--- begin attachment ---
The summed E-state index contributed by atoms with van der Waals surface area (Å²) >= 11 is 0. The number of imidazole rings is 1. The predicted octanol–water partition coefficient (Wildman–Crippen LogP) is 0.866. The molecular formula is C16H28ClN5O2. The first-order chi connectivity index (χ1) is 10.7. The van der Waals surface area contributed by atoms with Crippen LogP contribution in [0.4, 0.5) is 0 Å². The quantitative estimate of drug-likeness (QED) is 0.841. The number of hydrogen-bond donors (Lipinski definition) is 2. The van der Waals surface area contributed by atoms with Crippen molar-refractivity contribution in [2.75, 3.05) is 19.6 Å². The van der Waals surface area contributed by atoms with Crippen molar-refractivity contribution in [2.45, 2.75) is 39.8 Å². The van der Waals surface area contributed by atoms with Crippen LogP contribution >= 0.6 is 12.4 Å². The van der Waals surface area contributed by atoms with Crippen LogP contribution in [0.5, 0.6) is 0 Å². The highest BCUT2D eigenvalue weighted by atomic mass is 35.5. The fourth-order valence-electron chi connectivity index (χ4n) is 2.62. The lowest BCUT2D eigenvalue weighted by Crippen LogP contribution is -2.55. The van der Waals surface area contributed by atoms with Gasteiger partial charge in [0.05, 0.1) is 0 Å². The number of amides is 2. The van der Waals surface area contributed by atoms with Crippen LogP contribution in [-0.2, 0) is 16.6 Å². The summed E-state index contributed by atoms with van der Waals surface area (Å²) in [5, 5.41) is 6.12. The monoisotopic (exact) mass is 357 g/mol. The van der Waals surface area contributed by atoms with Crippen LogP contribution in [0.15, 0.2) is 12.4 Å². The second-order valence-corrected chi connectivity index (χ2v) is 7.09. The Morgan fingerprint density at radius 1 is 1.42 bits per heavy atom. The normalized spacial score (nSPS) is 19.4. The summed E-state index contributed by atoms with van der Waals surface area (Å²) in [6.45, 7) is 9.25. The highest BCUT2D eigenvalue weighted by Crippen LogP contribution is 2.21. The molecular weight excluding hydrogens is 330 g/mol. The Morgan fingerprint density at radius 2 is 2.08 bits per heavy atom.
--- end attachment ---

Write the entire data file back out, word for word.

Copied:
The summed E-state index contributed by atoms with van der Waals surface area (Å²) >= 11 is 0. The number of imidazole rings is 1. The predicted octanol–water partition coefficient (Wildman–Crippen LogP) is 0.866. The molecular formula is C16H28ClN5O2. The first-order chi connectivity index (χ1) is 10.7. The van der Waals surface area contributed by atoms with Crippen LogP contribution in [0.4, 0.5) is 0 Å². The quantitative estimate of drug-likeness (QED) is 0.841. The number of hydrogen-bond donors (Lipinski definition) is 2. The van der Waals surface area contributed by atoms with Crippen molar-refractivity contribution in [2.75, 3.05) is 19.6 Å². The van der Waals surface area contributed by atoms with Crippen molar-refractivity contribution in [2.45, 2.75) is 39.8 Å². The van der Waals surface area contributed by atoms with Crippen LogP contribution >= 0.6 is 12.4 Å². The van der Waals surface area contributed by atoms with Crippen LogP contribution in [0.5, 0.6) is 0 Å². The highest BCUT2D eigenvalue weighted by atomic mass is 35.5. The fourth-order valence-electron chi connectivity index (χ4n) is 2.62. The lowest BCUT2D eigenvalue weighted by Crippen LogP contribution is -2.55. The van der Waals surface area contributed by atoms with Gasteiger partial charge in [0.05, 0.1) is 0 Å². The number of amides is 2. The van der Waals surface area contributed by atoms with Crippen LogP contribution in [-0.2, 0) is 16.6 Å². The summed E-state index contributed by atoms with van der Waals surface area (Å²) in [5, 5.41) is 6.12. The monoisotopic (exact) mass is 357 g/mol. The van der Waals surface area contributed by atoms with Crippen LogP contribution in [0.15, 0.2) is 12.4 Å². The second-order valence-corrected chi connectivity index (χ2v) is 7.09. The Morgan fingerprint density at radius 1 is 1.42 bits per heavy atom. The normalized spacial score (nSPS) is 19.4. The summed E-state index contributed by atoms with van der Waals surface area (Å²) in [6.45, 7) is 9.25. The highest BCUT2D eigenvalue weighted by Crippen LogP contribution is 2.21. The molecular weight excluding hydrogens is 330 g/mol. The Morgan fingerprint density at radius 2 is 2.08 bits per heavy atom.